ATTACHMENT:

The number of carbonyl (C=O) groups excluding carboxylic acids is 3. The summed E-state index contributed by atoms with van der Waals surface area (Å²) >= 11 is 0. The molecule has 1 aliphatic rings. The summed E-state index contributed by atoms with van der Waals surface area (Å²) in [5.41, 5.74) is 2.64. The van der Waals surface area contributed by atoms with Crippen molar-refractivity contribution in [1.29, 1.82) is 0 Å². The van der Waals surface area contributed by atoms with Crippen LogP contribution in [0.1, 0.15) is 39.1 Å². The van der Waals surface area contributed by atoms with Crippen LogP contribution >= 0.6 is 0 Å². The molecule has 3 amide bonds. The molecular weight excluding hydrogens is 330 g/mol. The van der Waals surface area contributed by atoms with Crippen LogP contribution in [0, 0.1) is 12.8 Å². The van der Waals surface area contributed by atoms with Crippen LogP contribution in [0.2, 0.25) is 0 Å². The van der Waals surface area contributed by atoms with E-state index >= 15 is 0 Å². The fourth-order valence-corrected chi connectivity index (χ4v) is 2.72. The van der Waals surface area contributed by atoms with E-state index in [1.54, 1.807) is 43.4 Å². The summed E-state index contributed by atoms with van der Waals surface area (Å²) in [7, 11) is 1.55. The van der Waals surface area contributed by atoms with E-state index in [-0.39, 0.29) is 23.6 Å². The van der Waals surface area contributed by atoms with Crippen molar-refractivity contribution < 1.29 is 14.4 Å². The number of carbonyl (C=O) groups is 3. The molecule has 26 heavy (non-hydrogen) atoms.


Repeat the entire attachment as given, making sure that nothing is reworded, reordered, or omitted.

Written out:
The number of carbonyl (C=O) groups excluding carboxylic acids is 3. The summed E-state index contributed by atoms with van der Waals surface area (Å²) >= 11 is 0. The molecule has 1 aliphatic rings. The summed E-state index contributed by atoms with van der Waals surface area (Å²) in [5.41, 5.74) is 2.64. The van der Waals surface area contributed by atoms with Crippen molar-refractivity contribution in [1.29, 1.82) is 0 Å². The van der Waals surface area contributed by atoms with Crippen LogP contribution in [0.1, 0.15) is 39.1 Å². The van der Waals surface area contributed by atoms with Crippen LogP contribution >= 0.6 is 0 Å². The molecule has 3 amide bonds. The molecular weight excluding hydrogens is 330 g/mol. The van der Waals surface area contributed by atoms with Crippen LogP contribution in [0, 0.1) is 12.8 Å². The van der Waals surface area contributed by atoms with Crippen LogP contribution in [0.2, 0.25) is 0 Å². The van der Waals surface area contributed by atoms with E-state index >= 15 is 0 Å². The fourth-order valence-corrected chi connectivity index (χ4v) is 2.72. The van der Waals surface area contributed by atoms with E-state index in [1.54, 1.807) is 43.4 Å². The summed E-state index contributed by atoms with van der Waals surface area (Å²) in [7, 11) is 1.55. The van der Waals surface area contributed by atoms with E-state index in [-0.39, 0.29) is 23.6 Å². The van der Waals surface area contributed by atoms with Crippen molar-refractivity contribution < 1.29 is 14.4 Å². The number of carbonyl (C=O) groups is 3. The molecule has 26 heavy (non-hydrogen) atoms.